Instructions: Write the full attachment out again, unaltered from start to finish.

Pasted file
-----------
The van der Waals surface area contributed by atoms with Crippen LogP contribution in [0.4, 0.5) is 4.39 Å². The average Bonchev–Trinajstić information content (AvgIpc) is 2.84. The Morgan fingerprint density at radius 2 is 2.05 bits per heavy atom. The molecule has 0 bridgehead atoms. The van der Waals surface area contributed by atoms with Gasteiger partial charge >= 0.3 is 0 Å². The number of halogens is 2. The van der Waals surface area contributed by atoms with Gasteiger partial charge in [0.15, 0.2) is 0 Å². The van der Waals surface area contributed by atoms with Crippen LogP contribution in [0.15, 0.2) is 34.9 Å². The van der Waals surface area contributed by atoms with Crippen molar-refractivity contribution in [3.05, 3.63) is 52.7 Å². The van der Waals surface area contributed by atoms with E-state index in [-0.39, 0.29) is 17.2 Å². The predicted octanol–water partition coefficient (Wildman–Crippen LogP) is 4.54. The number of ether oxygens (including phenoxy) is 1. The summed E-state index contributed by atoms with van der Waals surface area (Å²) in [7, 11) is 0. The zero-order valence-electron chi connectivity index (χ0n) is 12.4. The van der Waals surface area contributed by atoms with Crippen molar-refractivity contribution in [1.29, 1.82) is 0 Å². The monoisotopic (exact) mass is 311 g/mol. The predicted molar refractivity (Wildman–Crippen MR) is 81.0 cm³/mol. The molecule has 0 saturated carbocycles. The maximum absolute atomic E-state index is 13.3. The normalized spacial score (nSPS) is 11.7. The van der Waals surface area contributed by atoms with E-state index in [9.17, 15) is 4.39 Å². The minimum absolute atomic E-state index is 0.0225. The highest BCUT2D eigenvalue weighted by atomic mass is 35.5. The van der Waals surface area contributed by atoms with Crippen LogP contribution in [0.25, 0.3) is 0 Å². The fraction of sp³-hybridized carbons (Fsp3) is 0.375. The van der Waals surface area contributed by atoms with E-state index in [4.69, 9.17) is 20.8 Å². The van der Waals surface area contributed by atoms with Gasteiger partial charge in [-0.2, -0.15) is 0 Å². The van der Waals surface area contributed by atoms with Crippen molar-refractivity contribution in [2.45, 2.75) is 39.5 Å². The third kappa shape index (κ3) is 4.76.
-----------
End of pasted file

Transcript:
The van der Waals surface area contributed by atoms with Crippen LogP contribution in [0.4, 0.5) is 4.39 Å². The average Bonchev–Trinajstić information content (AvgIpc) is 2.84. The Morgan fingerprint density at radius 2 is 2.05 bits per heavy atom. The molecule has 0 bridgehead atoms. The van der Waals surface area contributed by atoms with Gasteiger partial charge >= 0.3 is 0 Å². The number of halogens is 2. The van der Waals surface area contributed by atoms with Gasteiger partial charge in [0.15, 0.2) is 0 Å². The van der Waals surface area contributed by atoms with Crippen LogP contribution in [0.15, 0.2) is 34.9 Å². The van der Waals surface area contributed by atoms with Crippen molar-refractivity contribution in [3.05, 3.63) is 52.7 Å². The van der Waals surface area contributed by atoms with E-state index in [-0.39, 0.29) is 17.2 Å². The predicted octanol–water partition coefficient (Wildman–Crippen LogP) is 4.54. The number of ether oxygens (including phenoxy) is 1. The summed E-state index contributed by atoms with van der Waals surface area (Å²) in [7, 11) is 0. The zero-order valence-electron chi connectivity index (χ0n) is 12.4. The van der Waals surface area contributed by atoms with Crippen molar-refractivity contribution in [1.29, 1.82) is 0 Å². The monoisotopic (exact) mass is 311 g/mol. The predicted molar refractivity (Wildman–Crippen MR) is 81.0 cm³/mol. The molecule has 0 saturated carbocycles. The maximum absolute atomic E-state index is 13.3. The normalized spacial score (nSPS) is 11.7. The van der Waals surface area contributed by atoms with E-state index in [9.17, 15) is 4.39 Å². The minimum absolute atomic E-state index is 0.0225. The highest BCUT2D eigenvalue weighted by atomic mass is 35.5. The van der Waals surface area contributed by atoms with Crippen LogP contribution in [0.25, 0.3) is 0 Å². The fraction of sp³-hybridized carbons (Fsp3) is 0.375. The van der Waals surface area contributed by atoms with E-state index in [4.69, 9.17) is 20.8 Å². The van der Waals surface area contributed by atoms with Gasteiger partial charge in [-0.2, -0.15) is 0 Å². The van der Waals surface area contributed by atoms with Crippen molar-refractivity contribution in [2.45, 2.75) is 39.5 Å². The third kappa shape index (κ3) is 4.76.